China moves to cool real estate sector, curb prices

08:26, December 10, 2009      

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The Chinese government intensified its efforts to cool the country's overheated real estate industry Wednesday.

A policy was allowed to expire that had eliminated the turnover tax for those who sold homes they had owned for more than two years. From now on, the tax will instead be waived only for those selling homes they have owned at least five years.

The new guidelines were released following an executive meeting of the State Council chaired by Chinese Premier Wen Jiabao Wednesday.

The original policy – the one that benefited those who had owned their homes at least two years – was enacted by the Ministry of Finance and the State Administration of Taxation to boost the real estate market, which had been hurt by the global financial crisis.

"Suppressing second-hand home sales is an effective way to prevent speculation in the real estate industry," Zhang Huaxue, assistant manager of the China Index Academy, a real estate research institute, said Wednesday, adding that home prices had soared unreasonably since the second quar-ter this year.

China will increase the supply of low cost housing in the future and curb the speculation in the real estate market, Zhang Ping, director of the National Development and Reform Commission, said Wednesday.

"Judging from all the clues above we can see that the government may try its best to suppress the overheated real estate industry next year," Zhang, of the China Index Academy, said.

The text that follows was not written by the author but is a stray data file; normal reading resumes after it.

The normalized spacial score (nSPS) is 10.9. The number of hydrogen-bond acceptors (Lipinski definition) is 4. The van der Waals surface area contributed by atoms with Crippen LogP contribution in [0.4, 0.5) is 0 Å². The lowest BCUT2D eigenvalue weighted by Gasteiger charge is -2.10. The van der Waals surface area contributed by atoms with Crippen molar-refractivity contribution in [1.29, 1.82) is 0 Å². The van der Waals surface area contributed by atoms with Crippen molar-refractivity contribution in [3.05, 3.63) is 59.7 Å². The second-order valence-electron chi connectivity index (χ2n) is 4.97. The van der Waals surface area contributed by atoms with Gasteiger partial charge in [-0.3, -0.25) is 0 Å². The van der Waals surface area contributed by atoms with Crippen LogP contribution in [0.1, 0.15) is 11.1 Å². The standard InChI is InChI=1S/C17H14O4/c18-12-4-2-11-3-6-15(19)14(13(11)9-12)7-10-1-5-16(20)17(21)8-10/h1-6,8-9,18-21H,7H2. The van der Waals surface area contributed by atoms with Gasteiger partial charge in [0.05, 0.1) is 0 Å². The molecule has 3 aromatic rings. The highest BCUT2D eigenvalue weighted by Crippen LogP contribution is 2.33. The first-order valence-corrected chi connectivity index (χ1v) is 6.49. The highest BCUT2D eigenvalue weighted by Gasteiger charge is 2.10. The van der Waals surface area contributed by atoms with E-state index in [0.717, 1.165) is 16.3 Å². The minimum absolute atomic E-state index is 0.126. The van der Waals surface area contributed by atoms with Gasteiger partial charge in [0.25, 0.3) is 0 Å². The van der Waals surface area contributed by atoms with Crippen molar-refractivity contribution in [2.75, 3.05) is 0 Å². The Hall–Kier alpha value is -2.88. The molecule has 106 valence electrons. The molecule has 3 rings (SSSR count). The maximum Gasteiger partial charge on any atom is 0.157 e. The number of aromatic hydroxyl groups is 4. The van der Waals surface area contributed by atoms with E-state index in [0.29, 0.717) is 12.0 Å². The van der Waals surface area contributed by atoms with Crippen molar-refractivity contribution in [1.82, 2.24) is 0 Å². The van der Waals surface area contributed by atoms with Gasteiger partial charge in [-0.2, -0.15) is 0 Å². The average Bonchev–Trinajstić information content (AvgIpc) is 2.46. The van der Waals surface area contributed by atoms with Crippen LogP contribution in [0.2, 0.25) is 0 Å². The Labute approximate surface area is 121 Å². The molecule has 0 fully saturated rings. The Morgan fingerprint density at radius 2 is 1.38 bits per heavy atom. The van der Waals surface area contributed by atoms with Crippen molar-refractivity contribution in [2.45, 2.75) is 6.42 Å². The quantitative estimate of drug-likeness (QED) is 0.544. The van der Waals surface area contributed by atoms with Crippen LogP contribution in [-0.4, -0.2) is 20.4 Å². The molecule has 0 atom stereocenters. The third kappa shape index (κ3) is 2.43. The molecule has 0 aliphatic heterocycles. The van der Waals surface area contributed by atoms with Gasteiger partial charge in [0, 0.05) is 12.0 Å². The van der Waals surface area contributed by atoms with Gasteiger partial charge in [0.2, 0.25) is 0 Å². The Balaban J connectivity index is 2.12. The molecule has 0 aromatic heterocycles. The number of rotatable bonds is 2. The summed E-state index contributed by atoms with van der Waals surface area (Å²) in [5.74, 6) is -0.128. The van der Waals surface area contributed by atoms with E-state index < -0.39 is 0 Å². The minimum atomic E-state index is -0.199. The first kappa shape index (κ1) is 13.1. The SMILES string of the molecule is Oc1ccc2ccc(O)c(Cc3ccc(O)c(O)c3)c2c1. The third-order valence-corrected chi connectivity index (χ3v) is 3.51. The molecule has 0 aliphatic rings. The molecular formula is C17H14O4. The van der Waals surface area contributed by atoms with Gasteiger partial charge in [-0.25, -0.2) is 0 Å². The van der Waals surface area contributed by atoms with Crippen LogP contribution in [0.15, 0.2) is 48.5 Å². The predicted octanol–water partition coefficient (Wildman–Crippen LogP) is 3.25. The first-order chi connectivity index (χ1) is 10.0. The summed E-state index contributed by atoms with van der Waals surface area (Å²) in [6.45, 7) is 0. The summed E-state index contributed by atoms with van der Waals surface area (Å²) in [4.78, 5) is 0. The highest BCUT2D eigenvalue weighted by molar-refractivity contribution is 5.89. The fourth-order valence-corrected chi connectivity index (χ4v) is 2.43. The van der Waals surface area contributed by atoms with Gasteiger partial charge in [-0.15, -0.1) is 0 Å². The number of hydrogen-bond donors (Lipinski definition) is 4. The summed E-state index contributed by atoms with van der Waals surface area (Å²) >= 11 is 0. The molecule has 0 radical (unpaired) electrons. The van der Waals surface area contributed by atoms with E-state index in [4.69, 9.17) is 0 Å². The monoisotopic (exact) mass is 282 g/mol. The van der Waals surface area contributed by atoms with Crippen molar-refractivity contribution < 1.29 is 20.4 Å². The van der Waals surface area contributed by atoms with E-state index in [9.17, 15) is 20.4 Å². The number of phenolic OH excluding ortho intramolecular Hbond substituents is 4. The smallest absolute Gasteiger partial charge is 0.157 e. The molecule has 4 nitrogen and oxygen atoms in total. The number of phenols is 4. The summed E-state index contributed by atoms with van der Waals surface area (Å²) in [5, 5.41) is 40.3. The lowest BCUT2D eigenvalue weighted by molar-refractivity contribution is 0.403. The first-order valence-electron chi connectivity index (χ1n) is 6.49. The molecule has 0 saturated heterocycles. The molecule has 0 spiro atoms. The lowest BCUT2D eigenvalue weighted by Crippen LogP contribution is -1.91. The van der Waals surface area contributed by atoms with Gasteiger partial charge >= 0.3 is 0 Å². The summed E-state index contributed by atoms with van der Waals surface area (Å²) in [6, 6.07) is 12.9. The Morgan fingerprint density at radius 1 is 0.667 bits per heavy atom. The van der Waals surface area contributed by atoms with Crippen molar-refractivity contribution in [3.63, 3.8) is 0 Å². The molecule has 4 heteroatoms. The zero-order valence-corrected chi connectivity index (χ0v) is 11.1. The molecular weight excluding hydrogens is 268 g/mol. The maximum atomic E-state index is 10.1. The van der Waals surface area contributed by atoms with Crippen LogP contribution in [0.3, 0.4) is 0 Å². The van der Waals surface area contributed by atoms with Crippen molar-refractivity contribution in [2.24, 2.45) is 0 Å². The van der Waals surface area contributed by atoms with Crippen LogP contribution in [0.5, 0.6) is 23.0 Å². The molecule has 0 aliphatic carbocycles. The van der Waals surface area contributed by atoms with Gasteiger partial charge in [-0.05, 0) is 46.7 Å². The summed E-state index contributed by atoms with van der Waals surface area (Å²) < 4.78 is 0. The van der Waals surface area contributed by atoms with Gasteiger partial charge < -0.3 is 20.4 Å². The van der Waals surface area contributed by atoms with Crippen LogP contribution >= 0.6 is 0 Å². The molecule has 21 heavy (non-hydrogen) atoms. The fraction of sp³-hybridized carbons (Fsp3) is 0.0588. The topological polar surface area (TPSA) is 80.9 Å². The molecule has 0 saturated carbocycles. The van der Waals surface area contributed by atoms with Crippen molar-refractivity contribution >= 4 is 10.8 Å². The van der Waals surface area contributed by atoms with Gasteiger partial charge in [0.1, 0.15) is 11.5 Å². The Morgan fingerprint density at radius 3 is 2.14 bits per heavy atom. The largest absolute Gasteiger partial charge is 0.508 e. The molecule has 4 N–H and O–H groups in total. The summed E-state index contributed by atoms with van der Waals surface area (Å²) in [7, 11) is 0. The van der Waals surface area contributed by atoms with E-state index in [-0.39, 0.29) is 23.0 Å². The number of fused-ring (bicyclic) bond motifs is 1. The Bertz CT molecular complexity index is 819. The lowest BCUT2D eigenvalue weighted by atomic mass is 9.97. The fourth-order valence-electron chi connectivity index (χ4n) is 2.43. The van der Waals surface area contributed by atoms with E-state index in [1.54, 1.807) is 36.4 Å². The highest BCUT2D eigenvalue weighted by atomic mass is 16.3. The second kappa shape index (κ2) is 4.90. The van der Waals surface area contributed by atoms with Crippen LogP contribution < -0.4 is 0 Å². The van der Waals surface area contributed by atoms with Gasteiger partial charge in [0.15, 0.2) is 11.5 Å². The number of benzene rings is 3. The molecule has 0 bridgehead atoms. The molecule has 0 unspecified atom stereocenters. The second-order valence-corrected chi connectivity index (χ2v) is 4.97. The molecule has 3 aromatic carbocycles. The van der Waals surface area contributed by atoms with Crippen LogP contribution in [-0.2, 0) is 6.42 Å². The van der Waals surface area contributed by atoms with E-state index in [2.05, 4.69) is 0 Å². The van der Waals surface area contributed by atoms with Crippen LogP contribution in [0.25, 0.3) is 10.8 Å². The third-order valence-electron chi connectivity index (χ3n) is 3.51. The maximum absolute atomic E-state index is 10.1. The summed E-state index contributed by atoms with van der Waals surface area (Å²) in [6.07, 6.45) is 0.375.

Ensuring residents with lower income have housing is another possible way to cool the real estate industry.

On December 3, Wen said in Shanghai that China would enact fiscal, financial and land policies to support the construction of low-income housing.

"Ensuring every resident has a house to live in by the end of 2015 is our goal, and increasing the supply of low-rent houses is a possible way," said Chen Huai, director of the policy research center of the Ministry of Housing and Urban-Rural Development, at the China International Real Estate & Archi-tech Fairs over the past weekend.

Home prices in China are out of reach for 85 percent of families, according to an economic blue paper released by the Chinese Academy of Social Sciences (CASS) in Beijing Monday.

The poor enforcement of some policies, including land supply restriction policies and punishment of developers who hold land without developing it, caused soaring home prices this year and the government could adopt a succession of macro-control policies so as to suppress the home prices, the report suggested.

But increasing the supply of low-cost homes will not be easy.

Developers prefer not to develop houses with a lower price, and how to execute relevant policies remains a question, said Yin Bocheng, director of the real estate research center of Fudan University.

"Take the 70/90 policy for example: It has never been fully executed since it was released," Yin said, referring to the 1996 policy which mandates that 70 percent of the new housing developers build must be smaller than 90 square meters.

Also, land for small- and medium-sized housing, and low-cost housing, was only 14.9 percent of the total land available for residential use in the first three-quarters of the year, the Ministry of Land and Resources said Tuesday.

Yi Xianrong, a CASS researcher, said the most effective way to suppress soaring home prices would be to curb the available credit.

Source: Global Times
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